报 告 人：庄杰
Jie (Joe) Zhuang is a professor (tenured) at the Department of Biosystems Engineering and Soil Science at the University of Tennessee (UT), Knoxville. He received his Ph.D. in Soil Science from Shenyang Agricultural University in 1993. He did his postdoc research at the University of Delaware and Oak Ridge National Laboratory (ORNL). He is currently the managing director of China-US Joint Research Center for Ecosystem and Environmental Change (sponsored by Chinese Academy of Sciences, UT, and ORNL). He is the general coordinator of China-US Collaborative Training of Ph.D. Student Program (2014-present, sponsored by the China Scholarship Council). He is the executive Co-PI of the China-US Collaborative Program on Food, Energy and Water Systems sponsored by NSF and NSFC. He was the director of the Institute for a Secure and Sustainable Environment at UT (2007-2013). He was the general coordinator of US-China EcoPartnership for Environmental Sustainability (a program established by US Department of State and the National Development and Reform Commission of China). He is on the review panel for NSF, US Department of Agriculture, and the Ministry of Science and Technology of China. He has organized more than 30 China-US joint conferences on Environment and Energy. He is an Editor for Scientific Report and Ecotoxicology. He has published more than 100 papers and served as the guest editor for 6 special issues for scientific journals.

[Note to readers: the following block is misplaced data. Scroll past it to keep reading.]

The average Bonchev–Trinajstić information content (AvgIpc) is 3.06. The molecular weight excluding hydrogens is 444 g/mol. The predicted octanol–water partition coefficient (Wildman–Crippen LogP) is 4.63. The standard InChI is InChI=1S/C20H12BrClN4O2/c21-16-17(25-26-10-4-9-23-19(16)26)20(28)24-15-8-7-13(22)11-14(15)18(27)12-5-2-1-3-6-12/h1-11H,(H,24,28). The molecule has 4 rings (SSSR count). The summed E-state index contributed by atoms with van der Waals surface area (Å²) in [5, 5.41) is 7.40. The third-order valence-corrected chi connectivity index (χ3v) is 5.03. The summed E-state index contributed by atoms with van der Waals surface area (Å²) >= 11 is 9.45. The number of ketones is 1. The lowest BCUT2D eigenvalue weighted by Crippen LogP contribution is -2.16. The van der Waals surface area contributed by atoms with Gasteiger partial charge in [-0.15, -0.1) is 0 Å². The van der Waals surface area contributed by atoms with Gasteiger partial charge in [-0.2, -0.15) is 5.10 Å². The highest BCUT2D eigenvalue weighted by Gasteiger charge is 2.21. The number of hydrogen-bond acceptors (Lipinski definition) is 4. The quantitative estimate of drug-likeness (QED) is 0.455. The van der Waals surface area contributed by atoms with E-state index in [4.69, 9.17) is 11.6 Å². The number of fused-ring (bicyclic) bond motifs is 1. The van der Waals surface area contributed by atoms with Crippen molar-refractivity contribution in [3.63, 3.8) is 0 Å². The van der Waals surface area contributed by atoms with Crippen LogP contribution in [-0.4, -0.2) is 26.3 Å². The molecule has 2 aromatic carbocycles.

His research focuses on (1) Fate and Transport of Colloidal Contaminants in Subsurface Environments, including transport of colloids and pathogens during unsaturated transient flow, nano-remediation of heavy metal polluted soils, and movement of organic contaminants in nano-/micro-pores; (2) Soil Remediation and Ecological Restoration, including subsurface engineering for contaminant immobilization and leaching, multi-wall permeable reactive barriers, and soil hydrologic and structural impacts on bioremediation; (3) Soil Carbon Management, including carbon sequestration in soil nano-/micro-pores, soil structure formation and organic carbon preservation, and transport of dissolved organic carbon to deep soil horizons.